Received date: July 25, 2016; Accepted date: August 10, 2016; Published date: August 17, 2016
Citation: Massie CL, Christenson C, Durand-Sanchez A (2016) Repetitive Motor Practice Impacts Neuromuscular System Plasticity in Healthy and Stroke Populations. Int J Neurorehabilitation 3:221. doi:10.4172/2376-0281.1000221
Copyright: © 2016 Massie CL, et al. This is an open-access article distributed under the terms of the Creative Commons Attribution License, which permits unrestricted use, distribution, and reproduction in any medium, provided the original author and source are credited.
Visit for more related articles at International Journal of Neurorehabilitation
Neuroplasticity is an important factor for upper-extremity stroke rehabilitation, yet the amount of neuromodulation achieved with an acute session of motor practice is not fully characterized. The objective of this study was to determine how engaging in isometric motor practice acutely influences motor control, dexterity, and neuromodulation. Thirteen healthy controls and 5 stroke survivors participated in 2 separate experiments. Assessments [Box and Block Test (BBT), force steadiness, Transcranial Magnetic Stimulation (TMS)] were completed immediately before and following motor practice. Two force steadiness trials were completed at 10 and 20% of the maximum voluntary contraction (MVC). The TMS outcome included an average of 12 suprathreshold stimulations with motor evoked potentials (MEP) amplitudes recorded. Data were analyzed using paired t-tests for each experiment. Both participant groups were able to move significantly more blocks with the hand that practiced, but not with the non-practicing side. Force steadiness and muscle activity significantly improved for both groups, yet the MEP amplitudes did not. These results suggest that a short intervention of isometric wrist extension can influence motor control and dexterity, but may have a slight impact on neuromodulation. This demonstrates the importance of better understanding how possible rehabilitation interventions influence neuroplasticity through neuromodulation.
Neuroplasticity or the brain’s ability to change and reorganize following injury, is a known critical factor to the rehabilitative process following neurological injuries . In addition, neuroplasticity is now being considered as a component that may influence rehabilitation following musculoskeletal injuries . While many non-invasive brain stimulation studies have focused on increasing cortical excitability during a single session [3-8], fewer studies have investigated the impact of repetitive motor practice to induce acute changes in motor performance and cortical excitability . This is especially true regarding function at the wrist, as most of the interventions so far discussed in the literature focus on intrinsic hand muscles.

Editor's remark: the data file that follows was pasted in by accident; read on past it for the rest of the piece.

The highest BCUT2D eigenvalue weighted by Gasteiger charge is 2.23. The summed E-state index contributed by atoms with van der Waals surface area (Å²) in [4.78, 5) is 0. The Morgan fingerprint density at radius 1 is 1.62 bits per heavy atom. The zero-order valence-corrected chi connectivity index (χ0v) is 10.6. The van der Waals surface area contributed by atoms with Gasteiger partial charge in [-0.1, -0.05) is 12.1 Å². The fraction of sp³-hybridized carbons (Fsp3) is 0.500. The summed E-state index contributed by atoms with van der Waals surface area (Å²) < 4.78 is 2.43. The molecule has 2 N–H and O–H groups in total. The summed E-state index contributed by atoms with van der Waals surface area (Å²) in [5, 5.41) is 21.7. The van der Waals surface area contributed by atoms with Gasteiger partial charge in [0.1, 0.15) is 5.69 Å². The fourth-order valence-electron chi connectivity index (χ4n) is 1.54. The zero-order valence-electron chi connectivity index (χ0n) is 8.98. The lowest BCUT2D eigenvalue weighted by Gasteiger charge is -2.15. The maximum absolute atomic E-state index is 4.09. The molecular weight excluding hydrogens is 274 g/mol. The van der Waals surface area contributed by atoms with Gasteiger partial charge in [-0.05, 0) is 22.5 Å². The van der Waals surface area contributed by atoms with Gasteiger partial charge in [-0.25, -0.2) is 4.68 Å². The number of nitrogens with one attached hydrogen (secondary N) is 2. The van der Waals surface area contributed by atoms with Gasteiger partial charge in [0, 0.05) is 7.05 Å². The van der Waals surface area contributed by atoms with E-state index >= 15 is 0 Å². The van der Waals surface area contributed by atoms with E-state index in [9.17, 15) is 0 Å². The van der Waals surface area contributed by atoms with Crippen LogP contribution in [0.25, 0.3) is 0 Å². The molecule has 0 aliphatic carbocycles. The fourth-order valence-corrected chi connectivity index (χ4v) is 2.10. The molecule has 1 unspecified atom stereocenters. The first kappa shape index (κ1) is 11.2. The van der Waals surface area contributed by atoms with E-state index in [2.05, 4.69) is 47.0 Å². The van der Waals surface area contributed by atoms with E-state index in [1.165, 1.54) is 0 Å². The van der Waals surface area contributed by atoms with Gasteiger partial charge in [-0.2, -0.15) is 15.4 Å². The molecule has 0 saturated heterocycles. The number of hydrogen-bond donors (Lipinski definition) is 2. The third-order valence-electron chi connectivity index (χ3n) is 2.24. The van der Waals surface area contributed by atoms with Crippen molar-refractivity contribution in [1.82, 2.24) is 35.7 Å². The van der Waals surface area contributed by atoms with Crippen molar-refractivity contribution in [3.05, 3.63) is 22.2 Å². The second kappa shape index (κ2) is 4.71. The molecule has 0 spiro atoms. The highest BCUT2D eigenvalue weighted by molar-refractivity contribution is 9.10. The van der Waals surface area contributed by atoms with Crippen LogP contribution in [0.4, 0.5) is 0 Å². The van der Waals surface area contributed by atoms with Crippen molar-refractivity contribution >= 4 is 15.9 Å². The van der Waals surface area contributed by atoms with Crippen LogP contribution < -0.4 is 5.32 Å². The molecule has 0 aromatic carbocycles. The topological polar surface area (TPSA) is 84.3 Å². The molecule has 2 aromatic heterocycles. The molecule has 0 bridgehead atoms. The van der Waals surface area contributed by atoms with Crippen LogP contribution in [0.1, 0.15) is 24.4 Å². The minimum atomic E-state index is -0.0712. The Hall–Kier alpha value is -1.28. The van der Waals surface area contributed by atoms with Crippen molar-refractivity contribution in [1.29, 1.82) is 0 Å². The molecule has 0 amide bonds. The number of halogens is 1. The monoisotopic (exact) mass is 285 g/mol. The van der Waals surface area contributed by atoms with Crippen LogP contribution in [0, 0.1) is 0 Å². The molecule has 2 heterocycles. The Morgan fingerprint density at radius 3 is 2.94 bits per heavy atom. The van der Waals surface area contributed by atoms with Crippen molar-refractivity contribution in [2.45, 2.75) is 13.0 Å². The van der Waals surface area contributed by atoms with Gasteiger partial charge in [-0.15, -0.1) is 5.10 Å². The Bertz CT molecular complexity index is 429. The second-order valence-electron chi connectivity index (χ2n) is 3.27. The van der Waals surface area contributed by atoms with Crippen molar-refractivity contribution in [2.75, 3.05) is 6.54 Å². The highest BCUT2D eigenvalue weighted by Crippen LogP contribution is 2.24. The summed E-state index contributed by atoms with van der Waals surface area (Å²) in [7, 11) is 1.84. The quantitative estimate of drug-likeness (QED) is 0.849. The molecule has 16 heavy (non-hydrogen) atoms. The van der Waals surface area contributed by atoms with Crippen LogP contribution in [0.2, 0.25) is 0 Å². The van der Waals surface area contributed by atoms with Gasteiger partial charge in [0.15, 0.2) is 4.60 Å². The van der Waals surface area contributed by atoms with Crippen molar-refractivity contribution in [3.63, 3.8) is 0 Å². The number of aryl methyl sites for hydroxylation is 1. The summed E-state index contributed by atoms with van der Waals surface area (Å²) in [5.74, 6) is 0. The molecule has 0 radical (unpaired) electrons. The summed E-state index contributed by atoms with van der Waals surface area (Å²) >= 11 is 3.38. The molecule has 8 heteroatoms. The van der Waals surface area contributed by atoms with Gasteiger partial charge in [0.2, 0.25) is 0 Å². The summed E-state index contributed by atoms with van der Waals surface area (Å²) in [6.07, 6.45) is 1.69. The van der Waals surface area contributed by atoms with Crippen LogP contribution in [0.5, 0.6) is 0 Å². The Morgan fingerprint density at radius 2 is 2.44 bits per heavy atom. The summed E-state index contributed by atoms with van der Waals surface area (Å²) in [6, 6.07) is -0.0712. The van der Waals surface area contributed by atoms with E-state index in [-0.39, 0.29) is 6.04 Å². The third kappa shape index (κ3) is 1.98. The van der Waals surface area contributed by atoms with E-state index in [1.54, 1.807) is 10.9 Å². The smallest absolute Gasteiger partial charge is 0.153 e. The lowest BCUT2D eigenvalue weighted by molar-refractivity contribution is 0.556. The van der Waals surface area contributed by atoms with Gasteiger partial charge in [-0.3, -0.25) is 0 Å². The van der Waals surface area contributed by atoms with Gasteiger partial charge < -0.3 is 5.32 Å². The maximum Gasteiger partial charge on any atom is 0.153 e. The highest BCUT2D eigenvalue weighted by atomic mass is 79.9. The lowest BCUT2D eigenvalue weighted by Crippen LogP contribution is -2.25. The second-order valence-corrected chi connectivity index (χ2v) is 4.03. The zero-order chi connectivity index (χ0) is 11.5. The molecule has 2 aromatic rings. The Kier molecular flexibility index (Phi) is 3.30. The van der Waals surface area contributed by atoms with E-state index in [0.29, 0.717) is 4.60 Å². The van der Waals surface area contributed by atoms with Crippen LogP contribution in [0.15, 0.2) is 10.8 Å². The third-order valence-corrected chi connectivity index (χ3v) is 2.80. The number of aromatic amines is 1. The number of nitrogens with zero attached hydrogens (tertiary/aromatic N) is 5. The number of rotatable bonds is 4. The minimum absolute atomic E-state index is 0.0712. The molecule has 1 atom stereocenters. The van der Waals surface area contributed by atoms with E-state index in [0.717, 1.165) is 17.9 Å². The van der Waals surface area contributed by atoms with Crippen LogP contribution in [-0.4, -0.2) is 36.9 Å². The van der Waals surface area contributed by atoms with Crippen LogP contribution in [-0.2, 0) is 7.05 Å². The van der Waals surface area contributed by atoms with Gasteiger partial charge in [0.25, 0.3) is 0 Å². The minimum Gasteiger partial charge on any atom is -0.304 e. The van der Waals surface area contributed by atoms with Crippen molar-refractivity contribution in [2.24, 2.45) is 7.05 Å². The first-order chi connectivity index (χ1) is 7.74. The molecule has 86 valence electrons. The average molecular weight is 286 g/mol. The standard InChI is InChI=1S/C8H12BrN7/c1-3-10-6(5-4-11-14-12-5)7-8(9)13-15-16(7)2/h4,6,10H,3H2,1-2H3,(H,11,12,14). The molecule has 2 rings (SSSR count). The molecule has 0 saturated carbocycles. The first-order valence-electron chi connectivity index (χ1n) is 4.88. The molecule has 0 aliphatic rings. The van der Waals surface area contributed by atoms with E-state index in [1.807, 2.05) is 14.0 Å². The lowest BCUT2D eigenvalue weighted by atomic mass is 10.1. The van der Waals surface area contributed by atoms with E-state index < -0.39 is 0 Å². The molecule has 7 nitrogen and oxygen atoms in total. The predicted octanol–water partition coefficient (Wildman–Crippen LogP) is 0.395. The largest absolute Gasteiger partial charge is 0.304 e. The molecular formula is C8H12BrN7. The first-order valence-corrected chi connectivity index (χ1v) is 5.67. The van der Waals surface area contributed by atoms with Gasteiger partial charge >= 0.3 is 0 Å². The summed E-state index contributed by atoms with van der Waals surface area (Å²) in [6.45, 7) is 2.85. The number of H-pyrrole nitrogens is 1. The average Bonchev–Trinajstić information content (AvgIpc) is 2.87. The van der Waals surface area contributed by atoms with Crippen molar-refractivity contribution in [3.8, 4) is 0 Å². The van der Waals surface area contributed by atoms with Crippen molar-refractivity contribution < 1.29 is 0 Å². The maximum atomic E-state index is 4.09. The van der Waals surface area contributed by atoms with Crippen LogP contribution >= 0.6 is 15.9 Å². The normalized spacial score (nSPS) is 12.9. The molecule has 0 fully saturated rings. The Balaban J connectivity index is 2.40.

The ability to induce experience-dependent neuroplasticity is an important contribution to the rehabilitation process [1,10]. While traditionally the focus is on neurological injuries such as stroke and traumatic brain injury, recently these concepts are being expanded to musculoskeletal rehabilitation . The argument is that neuroplasticity likely plays a role in the rehabilitation of musculoskeletal conditions such as fractures, cumulative trauma, or chronic pain. Currently, typical treatment options for musculoskeletal injuries focus on region-specific movement performance without considering the potential for plasticity of the central nervous system . The opportunity to better understand neuromodulation in neurologically-intact populations and with repetitive motor practice is important and will likely contribute to this emerging area for neuroplasticity. The potential impact would be to facilitate improved rehabilitation methods for millions of patients around the world.
Repetitive motor practice has been suggested as a mechanism to induce acute plasticity in the motor cortex. In a seminal study by Classen and colleagues , repetitive motor practice induced cortical changes following approximately 15 to 30 min of repetitive thumb movement in the direction opposite of a transcranial magnetic stimulation (TMS) induced movement. After the training, the direction of TMS evoked movement was in the practiced direction suggesting that the neural representations are plastic and can change quickly with practice. These changes were induced in a matter of minutes, but then also returned to baseline within approximately 20 min, thus demonstrating how quickly experience-dependent plasticity can be elicited but potentially not maintained. These concepts are important to consider within a rehabilitation treatment session because of the potential to maximize the degree of neuroplasticity with repetition. The authors suggest the encoding of a practiced movement may be the initial step in skill acquisition . One of the challenges, however, that remains is the limited number of studies that have investigated the impact of practice on motor performance and cortical excitability. This is especially true considering wrist function, which is often impaired following stroke [11,12]. Lodha and colleagues  demonstrated that survivors of stroke are not able to generate as much wrist extension force and have more difficulties maintaining a steady contraction compared to controls. Further, wrist extension is an important criteria for inclusion in intensive rehabilitation studies such as constraint-induced movement therapy  which is salient because wrist extension is more difficult to perform post-stroke as compared to wrist flexion.